What to Consider When Choosing a Photographic Niche


It’s probably the most powerful strategy any photographer can choose. Decide to specialize in a particular type of photography and you can reduce the competition, build a brand and focus your marketing.

You’ll find it much easier to land — and keep — buyers and you’ll grow into an expert not just on your field of photography but, no less importantly, on marketing to buyers within that field.

We’ve already seen a number of successful photographers who have chosen this route. Sean Davey has built a career out of photographing surfers. Jeremy Mason McGraw stays in luxury hotels as he jets around the world as a travel photographer. And Andreas Reinhold has been taking his camera to car shows only a little longer than he’s been selling his images to auto magazines.

But the choice of niche is always going to be vital. Choosing the wrong subject to sell can be as costly a mistake as a shop loading up on the wrong inventory. Here are the things you should consider when closing in on a niche.

How Much is This Niche Worth?
The most obvious place to start is with the value of the images. Because different photographic subjects are used in different ways, the prices photographer can charge can vary too. Andreas Reinhold’s work, for example, tends to appear in magazines while Sean Davey has also been commissioned to conduct commercial shoots for clients as big as Red Bull. Those sorts of jobs can clearly bring in a lot more revenue.

As you’re looking at a niche then, look too at how those sorts of images tend to be used by buyers. That should give you a good idea of the range of prices those pictures might be able to earn.

Choose a niche whose only use is in an actor’s portfolio, for example, and you’ll know exactly how much you can expect to make from your images.

How Big is the Market?
The size of the market will clearly be important too but that’s only part of the information you need to know. The benefit of choosing a niche is that you’re competing against fewer photographers so in addition to understanding the size of the market, you’ll also need to have an idea of how many photographers are contributing their images to it.

You won’t be able to pick up exact figures of course, and these days every field is likely to feel at least a little crowded, but you can get an impression, especially when you really narrow things down.

Consider specializing in photographs of skateboarders, for example, and you’ll be able to make a list of every skateboard magazine as well as the main companies selling skateboard gear that might need photos. You might also be able to identify the main photographers supplying those images to see how broadly buyers are able to source them.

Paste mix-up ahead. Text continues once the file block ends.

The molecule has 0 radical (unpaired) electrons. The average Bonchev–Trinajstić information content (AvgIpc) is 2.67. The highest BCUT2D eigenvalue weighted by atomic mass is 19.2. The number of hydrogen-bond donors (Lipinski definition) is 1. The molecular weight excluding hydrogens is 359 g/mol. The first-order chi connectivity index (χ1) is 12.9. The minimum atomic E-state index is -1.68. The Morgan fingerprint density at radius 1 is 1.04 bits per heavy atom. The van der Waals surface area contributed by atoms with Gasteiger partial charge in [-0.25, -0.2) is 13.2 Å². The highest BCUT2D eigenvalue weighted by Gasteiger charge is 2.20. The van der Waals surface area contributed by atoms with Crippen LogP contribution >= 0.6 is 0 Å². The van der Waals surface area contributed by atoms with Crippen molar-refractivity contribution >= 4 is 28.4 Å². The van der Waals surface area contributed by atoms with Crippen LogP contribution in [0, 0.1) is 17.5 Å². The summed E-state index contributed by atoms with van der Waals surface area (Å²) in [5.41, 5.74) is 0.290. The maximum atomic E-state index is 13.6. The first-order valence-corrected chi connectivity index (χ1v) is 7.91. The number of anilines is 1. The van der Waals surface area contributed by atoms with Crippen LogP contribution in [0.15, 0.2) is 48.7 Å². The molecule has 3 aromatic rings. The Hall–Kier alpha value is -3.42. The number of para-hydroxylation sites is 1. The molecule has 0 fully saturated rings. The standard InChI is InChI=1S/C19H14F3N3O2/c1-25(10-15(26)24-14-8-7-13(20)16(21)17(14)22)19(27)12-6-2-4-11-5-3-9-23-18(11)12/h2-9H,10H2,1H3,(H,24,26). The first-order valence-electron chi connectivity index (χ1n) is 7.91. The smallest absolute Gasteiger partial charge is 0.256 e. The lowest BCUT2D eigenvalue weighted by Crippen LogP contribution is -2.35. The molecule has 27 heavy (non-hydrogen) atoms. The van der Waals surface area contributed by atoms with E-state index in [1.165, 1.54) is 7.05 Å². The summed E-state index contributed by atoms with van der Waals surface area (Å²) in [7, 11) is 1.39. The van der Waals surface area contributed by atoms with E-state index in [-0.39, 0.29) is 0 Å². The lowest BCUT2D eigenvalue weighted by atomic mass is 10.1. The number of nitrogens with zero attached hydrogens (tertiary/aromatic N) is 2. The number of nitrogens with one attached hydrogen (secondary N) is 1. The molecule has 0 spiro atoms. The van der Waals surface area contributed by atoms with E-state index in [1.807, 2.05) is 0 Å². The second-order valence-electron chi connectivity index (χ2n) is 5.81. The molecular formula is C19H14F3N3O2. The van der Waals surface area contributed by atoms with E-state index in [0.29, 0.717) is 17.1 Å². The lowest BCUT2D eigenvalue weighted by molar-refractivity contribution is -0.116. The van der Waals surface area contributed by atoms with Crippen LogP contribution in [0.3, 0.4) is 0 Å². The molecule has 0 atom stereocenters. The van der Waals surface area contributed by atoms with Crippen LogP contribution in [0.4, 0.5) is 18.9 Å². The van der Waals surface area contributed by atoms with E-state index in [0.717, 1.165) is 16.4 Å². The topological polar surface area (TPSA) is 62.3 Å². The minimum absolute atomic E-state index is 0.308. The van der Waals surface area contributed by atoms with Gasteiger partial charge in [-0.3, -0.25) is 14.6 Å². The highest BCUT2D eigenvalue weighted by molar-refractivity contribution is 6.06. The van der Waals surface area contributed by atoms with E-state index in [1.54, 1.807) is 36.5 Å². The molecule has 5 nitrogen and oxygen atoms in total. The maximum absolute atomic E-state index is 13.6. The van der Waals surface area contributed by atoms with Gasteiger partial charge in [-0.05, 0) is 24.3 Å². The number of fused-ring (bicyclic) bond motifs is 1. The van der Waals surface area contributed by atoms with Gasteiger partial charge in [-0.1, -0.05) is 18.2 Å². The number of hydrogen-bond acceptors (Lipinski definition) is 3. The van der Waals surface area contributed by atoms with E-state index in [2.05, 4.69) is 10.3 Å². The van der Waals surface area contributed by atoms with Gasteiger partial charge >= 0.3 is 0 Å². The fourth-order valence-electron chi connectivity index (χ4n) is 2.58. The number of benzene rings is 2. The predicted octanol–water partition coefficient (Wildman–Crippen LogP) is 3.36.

How Much Work is Involved in the Photography?
Just as images in different markets might be used in different ways, so they require different amounts of work too. Choose to specialize in macro-photography of flowers, for example, and you’ll need some special lenses but finding subjects should be easy. Specialize in images of whales on the other hand, and getting out to the water and keeping your camera dry will mean solving some special logistical problems and spending lots of money on fancy gear.

All of that extra work has to be considered in the amount you charge, while buying the equipment up front is also an extra risk.

In general, you can reckon that the more work and expense is involved in shooting the images for your niche, the few competitors you’ll have and the higher the returns — but you’ll also find that any losses could be higher too.

How Much Do you Love your Niche?
Image values and the size of the competition are all important but when it comes to choosing your specialty, nothing is more vital than how much you love the subject. Sean Davey, for example, grew up surfing, and Jeremy Mason McGraw worked on a cruise ship before he became a travel photographer.

Because photography is always a competitive place to earn income, the best strategy is always to shoot what you love the most, then look for ways to sell the image. If you’re not successful at least you’ll have had a good time.

(And if you can learn to love a niche that pays well too, you’ll get the best of both worlds.)


3 comments for this post.

  1. Eric Hamilton Said:

    I wrote a post on shooting what you love here:

    http://www.dilvie.com/2008/03/going-pro-shoot-what-you-love.html

    I honestly believe there's a viable market for just about any type of photo -- particularly now that it's easy to market photos globally.

  2. Andrew Jacobs Said:

    As I'm an avid mountain biker I subscribe to a broad range of riding magazines. After realizing that I was heavily critiquing each photo I thought about the niche career... I guess it couldn't hurt to try and break into the market, but where to start?

  3. aldo Said:

    Thinking in bike travel round the word for two years and start a career as a travel-photografer. Any advise?

    I just both my camera and no photography courses before.

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